Richard W. Grant, MD, MPH; Jeffrey M. Ashburner, MPH; Clemens S. Hong, MD, MPH; Yuchiao Chang, PhD; Michael J. Barry, MD; Steve J. Atlas, MD, MPH
Acknowledgment: The authors thank Lulu Y. Liu, MS, from the General Medicine Division, for her assistance with preparing the manuscript; Jennifer M. Luttrell from the Laboratory of Computer Science, for creating the online patient review tool; and the primary care providers of the Primary Care Operations Improvement Advisory Board, Massachusetts General Hospital, for clinical insights and valuable feedback during the project.
Grant Support: By the Systems Improvement Grant Program of Partners Community Healthcare, Inc.
Potential Conflicts of Interest: Disclosures can be viewed at www.acponline.org/authors/icmje/ConflictOfInterestForms.do?msNum=M11-0862.
Reproducible Research Statement:Study protocol and statistical code: Available from Dr. Atlas (e-mail, email@example.com). Data set: Not available.
Requests for Single Reprints: Richard W. Grant, MD, MPH, Kaiser Permanente, Division of Research, 2101 Webster Street, 20th Floor, Oakland, CA 94612; e-mail, Richard.W.Grant@KP.org.
Current Author Addresses: Dr. Grant: Kaiser Permanente, Division of Research, 2101 Webster Street, 20th Floor, Oakland, CA 94612.
Mr. Ashburner and Drs. Hong, Chang, Barry, and Atlas: General Medicine Division, Massachusetts General Hospital, 50 Staniford Street, 9th Floor, Boston, MA 02114.
Author Contributions: Conception and design: R.W. Grant, M.J. Barry, S.J. Atlas.
Analysis and interpretation of the data: R.W. Grant, J.M. Ashburner, C.S. Hong, Y. Chang, S.J. Atlas.
Drafting of the article: R.W. Grant, J.M. Ashburner.
Critical revision of the article for important intellectual content: J.M. Ashburner, C.S. Hong, M.J. Barry, S.J. Atlas.
Final approval of the article: R.W. Grant, J.M. Ashburner, C.S. Hong, M.J. Barry, S.J. Atlas.
Provision of study materials or patients: R.W. Grant, J.M. Ashburner.
Statistical expertise: Y. Chang.
Obtaining of funding: R.W. Grant.
Administrative, technical, or logistic support: J.M. Ashburner, M.J. Barry.
Collection and assembly of data: R.W. Grant, J.M. Ashburner, S.J. Atlas.
Grant R., Ashburner J., Hong C., Chang Y., Barry M., Atlas S.; Defining Patient Complexity From the Primary Care Physician's Perspective: A Cohort Study. Ann Intern Med. 2011;155:797-804. doi: 10.7326/0003-4819-155-12-201112200-00001
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Published: Ann Intern Med. 2011;155(12):797-804.
Patients with complex health needs are increasingly the focus of health system redesign.
To characterize complex patients, as defined by their primary care physicians (PCPs), and to compare this definition with other commonly used algorithms.
1 hospital-based practice, 4 community health centers, and 7 private practices in a primary care network in the United States.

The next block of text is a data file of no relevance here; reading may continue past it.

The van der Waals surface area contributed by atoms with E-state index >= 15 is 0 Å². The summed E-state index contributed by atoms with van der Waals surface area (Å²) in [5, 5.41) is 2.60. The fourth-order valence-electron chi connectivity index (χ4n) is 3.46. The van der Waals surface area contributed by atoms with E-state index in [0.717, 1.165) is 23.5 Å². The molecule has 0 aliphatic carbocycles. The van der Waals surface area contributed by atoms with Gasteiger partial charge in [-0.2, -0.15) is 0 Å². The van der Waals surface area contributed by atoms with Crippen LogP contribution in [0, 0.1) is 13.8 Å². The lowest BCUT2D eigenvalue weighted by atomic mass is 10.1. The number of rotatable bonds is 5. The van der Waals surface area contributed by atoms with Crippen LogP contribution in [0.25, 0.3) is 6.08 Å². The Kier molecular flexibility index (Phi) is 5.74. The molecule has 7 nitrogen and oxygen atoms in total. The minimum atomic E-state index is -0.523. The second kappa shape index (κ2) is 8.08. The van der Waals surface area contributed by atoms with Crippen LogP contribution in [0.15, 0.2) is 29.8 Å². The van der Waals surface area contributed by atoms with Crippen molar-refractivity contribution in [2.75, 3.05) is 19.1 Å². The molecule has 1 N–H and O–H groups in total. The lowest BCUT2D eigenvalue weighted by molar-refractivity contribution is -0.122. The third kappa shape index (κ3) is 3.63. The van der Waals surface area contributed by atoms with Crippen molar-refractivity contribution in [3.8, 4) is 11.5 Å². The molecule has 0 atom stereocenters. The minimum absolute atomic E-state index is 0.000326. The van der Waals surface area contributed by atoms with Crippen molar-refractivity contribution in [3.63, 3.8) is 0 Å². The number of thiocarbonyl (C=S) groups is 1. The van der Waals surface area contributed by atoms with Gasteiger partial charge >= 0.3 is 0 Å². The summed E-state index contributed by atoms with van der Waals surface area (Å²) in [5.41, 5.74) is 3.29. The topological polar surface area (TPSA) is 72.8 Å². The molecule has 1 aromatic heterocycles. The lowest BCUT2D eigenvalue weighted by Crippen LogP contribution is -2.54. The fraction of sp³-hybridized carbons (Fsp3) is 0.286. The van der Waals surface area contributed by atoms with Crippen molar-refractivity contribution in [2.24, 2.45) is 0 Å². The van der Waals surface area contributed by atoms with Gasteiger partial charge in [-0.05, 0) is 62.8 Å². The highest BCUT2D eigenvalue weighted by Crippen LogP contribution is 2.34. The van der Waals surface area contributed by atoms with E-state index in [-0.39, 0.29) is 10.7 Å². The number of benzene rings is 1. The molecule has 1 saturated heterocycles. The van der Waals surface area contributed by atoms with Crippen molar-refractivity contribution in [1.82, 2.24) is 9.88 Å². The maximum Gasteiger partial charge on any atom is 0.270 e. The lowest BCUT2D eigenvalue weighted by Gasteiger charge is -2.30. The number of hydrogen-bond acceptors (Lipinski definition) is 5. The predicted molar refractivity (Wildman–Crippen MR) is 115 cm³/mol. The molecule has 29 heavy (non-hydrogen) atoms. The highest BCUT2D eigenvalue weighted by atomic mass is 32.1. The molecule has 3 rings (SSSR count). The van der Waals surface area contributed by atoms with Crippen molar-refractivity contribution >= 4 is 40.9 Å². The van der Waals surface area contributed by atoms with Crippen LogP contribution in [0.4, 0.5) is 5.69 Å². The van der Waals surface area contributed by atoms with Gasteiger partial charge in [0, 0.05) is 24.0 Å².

40 physicians who reviewed a random sample of 120 of their own patients.
After excluding patients for whom they were not directly responsible, PCPs indicated which of their patients they considered complex. These patients were characterized, independent predictors of complexity were identified, and PCP-defined complexity was compared with 3 comorbidity-based methods (Charlson score, Higashi score, and a proprietary Centers for Medicare & Medicaid Services algorithm).
Physicians identified 1126 of their 4302 eligible patients (26.2%) as complex and assigned a mean of 2.2 domains of complexity per patient (median, 2.0 [interquartile range, 1 to 3]). Mental health and substance use were identified as major issues in younger complex patients, whereas medical decision making and care coordination predominated in older patients (P < 0.001 for trends by decade). Major independent predictors of PCP-defined complexity (P < 0.001) included age (probability of complexity increased from 14.8% to 19.8% with age increasing from 55 to 65 years), poorly controlled diabetes (from 12.7% to 47.6% if hemoglobin A1c level ≥9%), use of antipsychotics (from 12.7% to 31.8%), alcohol-related diagnoses (from 12.9% to 27.4%), and inadequate insurance (from 12.5% to 19.2%). Classification agreement for complex patients ranged from 26.2% to 56.0% when PCP assignment was compared with each of the other methods.
Results may not be generalizable to other primary care settings.
Primary care physicians identified approximately one quarter of their patients as complex. Medical, social, and behavioral factors all contributed to PCP-defined complexity. Physician-defined complexity had only modest agreement with 3 comorbidity-based algorithms.
Partners Community Healthcare, Inc.
Joseph M., Cerimele, MD, Resident physician, Lauren A. Peccoralo, MD, MPH